German writer Johann Wolfgang Goethe once explained that if someone who in the name of liberty gives up being one’s true self, then it is like that person is committing suicide.
A certain type of ethic, which gives as a good standard a double morality in many areas of human existence, is spreading like a deadly narcotic. For this reason, a mentality which accepts that “the ends justify the means” has developed, believing as well that it is legitimate as long as it serves to enjoy human happiness beyond measure. According to Thomas Aquinas, however, one can never justify a mean even if the end is sublime,
The way out of this cruel situation happens to be linked to the author of all things and through the exercise of our free will. We can surrender or deny the greatness that concerns him, and that is exactly where the light and dark sides of free will are construed.
Humans have mislaid happiness and the joy of life, because they refuse to give up their freedom. Furthermore, the truth that hovers like a mantra over our free will make us free because freedom reaches its genuine sense when it acts in the name of truth. Whether it is that we are God’s children or even prisoners of pride, eroticism, and of that tormented narcissism within which many mortals are trapped in.
Freedom carries with it a great responsibility that straightens out our entire existence. Humans without freedom are like clouds without water, blown from hither and to thither by the winds and those unfruitful autumn trees that are twice dead and without roots. Where there is no intimacy with Deity, a personal void surges: In solitude and silence, in that dark abyss, everything becomes oppression and distress.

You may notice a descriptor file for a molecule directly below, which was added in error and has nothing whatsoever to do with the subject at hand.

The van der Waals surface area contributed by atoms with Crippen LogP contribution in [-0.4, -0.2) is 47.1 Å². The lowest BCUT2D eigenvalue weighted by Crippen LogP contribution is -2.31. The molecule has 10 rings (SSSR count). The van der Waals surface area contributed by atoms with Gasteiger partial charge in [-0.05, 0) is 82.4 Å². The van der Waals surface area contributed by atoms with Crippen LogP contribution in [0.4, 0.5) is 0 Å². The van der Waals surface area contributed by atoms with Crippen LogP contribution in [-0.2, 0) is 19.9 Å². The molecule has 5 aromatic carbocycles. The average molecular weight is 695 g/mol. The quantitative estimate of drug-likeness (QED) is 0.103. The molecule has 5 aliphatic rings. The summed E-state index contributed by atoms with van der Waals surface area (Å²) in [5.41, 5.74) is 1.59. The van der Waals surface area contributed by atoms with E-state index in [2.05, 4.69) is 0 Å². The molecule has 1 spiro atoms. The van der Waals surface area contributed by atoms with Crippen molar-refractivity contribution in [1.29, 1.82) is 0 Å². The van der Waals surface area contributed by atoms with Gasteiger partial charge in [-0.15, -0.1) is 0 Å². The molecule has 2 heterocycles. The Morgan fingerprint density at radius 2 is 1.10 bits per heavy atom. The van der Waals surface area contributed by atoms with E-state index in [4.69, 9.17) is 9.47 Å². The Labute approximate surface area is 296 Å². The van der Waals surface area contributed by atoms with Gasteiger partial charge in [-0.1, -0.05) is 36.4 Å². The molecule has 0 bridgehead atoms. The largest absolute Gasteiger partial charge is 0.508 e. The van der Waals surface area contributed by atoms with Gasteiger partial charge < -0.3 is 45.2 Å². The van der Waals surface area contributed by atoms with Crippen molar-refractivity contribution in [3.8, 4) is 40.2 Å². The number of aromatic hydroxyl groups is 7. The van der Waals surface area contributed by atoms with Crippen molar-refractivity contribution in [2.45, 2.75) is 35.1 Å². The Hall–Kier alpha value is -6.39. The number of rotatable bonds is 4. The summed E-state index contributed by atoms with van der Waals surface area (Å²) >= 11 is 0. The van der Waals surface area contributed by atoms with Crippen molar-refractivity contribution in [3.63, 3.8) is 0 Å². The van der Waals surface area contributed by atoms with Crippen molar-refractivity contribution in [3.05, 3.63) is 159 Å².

St. Augustine of Hippo once wrote that marvelous song of freedom that explained that God created humans without them, and shall not save them without them. There lays an anthem to freedom.
Free will and giving it up do not contradict each other; they always reciprocally protect one another. Freedom can only and exclusively be bestowed by the strike of an arrow of love, because freedom without a climax, without an objective standard and without a true commitment is mere sin. It is only because I want to, because I am free, because I am willing to give up my free will, that I chose to dedicate myself to God.
Freedom attains its full meaning when it is cultivated to serve the truth. Saint John once affirmed that only truth shall set you free. “Oh, liberty, delight of my existence! Without you work is torture and life is prolonged death”, would affirm French philosopher Pierre-Joseph Proudhon with ardor (Translated by Gianna A. Sanchez-Moretti)..
Author and journalist Clemente Ferrer has led a distinguished career in Spain in the fields of publicity and press relations. He is currently President of the European Institute of Marketing.